The use of transgenic microbes that break down antibiotics comes with its own set of safety concerns: Antibiotic resistance is conferred on harboring cells by beta-lactamase enzymes, and their genes may quickly move between bacteria. The researchers used synthetic biology to recode the bacterium’s enzyme synthetization process to overcome this. They split the beta-lactamase gene into two sections, each encoding a fragment of the enzyme. Because these gene fragments reside on different pieces of DNA, it’s quite improbable that they’ll be transferred to another bacterial cell.
These beta-lactamase fragments are exported from the cell and recombine outside the cell, restoring enzymatic function. Because the beta-lactamase is now free to spread throughout the environment, its activity becomes a “public good” for gut bacterial communities. This stops the modified cells from outperforming the native gut microorganisms.
The biocontainment technique allows antibiotic-degrading enzymes to be delivered to the gut without the threat of horizontal gene transfer to certain other bacteria or the live biotherapeutic gaining a competitive edge, expressed Cubillos-Ruiz.
Retaining the Microbial Diversity
The researchers tested their method by giving the mice two oral doses of the modified bacteria for every ampicillin injection. When the modified bacteria reached the intestine, they started releasing beta-lactamase. According to the researchers, the amount of ampicillin circulating in the bloodstream of those animals was the same as that of mice who did not receive the altered bacteria.
When compared to mice who simply received antibiotics, mice who received modified bacteria had a considerably higher degree of microbial diversity in their stomach. After receiving ampicillin, the microbial diversity in those mice decreased drastically. Furthermore, none of the mice given the modified bacteria acquired opportunistic C. difficile infections, although all of the mice given antibiotics had significant amounts of C. difficile in their intestines.
According to Cubillos-Ruiz, this is strong proof that this strategy can safeguard the gut microbiota while maintaining the antibiotic’s potency because the levels in the bloodstream aren’t changed.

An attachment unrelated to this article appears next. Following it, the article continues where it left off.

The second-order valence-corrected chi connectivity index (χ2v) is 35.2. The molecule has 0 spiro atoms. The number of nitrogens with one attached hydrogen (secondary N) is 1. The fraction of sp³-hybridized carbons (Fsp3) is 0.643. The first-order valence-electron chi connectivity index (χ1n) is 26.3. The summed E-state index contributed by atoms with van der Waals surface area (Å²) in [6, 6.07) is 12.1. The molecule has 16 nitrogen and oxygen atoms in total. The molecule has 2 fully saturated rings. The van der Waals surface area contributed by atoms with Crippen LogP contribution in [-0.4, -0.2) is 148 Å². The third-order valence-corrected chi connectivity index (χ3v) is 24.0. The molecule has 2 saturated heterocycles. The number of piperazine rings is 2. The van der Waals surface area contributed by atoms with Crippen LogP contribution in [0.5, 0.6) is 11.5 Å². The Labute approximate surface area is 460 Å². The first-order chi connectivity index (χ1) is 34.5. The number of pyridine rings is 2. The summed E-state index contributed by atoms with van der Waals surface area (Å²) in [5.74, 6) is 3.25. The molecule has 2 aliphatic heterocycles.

The researchers also discovered that removing the evolutionary pressure of antibiotic treatment reduced the likelihood of gut microorganisms developing antibiotic resistance following treatment. However, they uncovered several antibiotic resistance genes in the microbes that survived in mice who were given antibiotics but not the modified bacteria. Antibiotic resistance will be exacerbated if those genes are passed on to dangerous bacteria.
The researchers are now working on a version of the treatment that will be tested in people who are at high risk of developing acute diseases caused by antibiotic-induced gut dysbiosis, hoping that it will eventually be used to protect anyone who needs antibiotics for infections that occur outside the gut.
“If the antibiotic action is not needed in the gut, then you need to protect the microbiota. This is similar to when you get an X-ray, you wear a lead apron to protect the rest of your body from the ionizing radiation,” says Cubillos-Ruiz. “No previous intervention could offer this level of protection. With our new technology we can make antibiotics safer by preserving beneficial gut microbes and by reducing the chances of emergence of new antibiotic resistant variants.”
Story Source: Cubillos-Ruiz, A., Alcantar, M.A., Donghia, N.M. et al. An engineered live biotherapeutic for the prevention of antibiotic-induced dysbiosis. Nat. Biomed. Eng (2022). https://doi.org/10.1038/s41551-022-00871-9
Dr. Tamanna Anwar is a Scientist and Co-founder of the Centre of Bioinformatics Research and Technology (CBIRT). She is a passionate bioinformatics scientist and a visionary entrepreneur. Dr. Tamanna has worked as a Young Scientist at Jawaharlal Nehru University, New Delhi. She has also worked as a Postdoctoral Fellow at the University of Saskatchewan, Canada. She has several scientific research publications in high-impact research journals. Her latest endeavor is the development of a platform that acts as a one-stop solution for all bioinformatics related information as well as developing a bioinformatics news portal to report cutting-edge bioinformatics breakthroughs.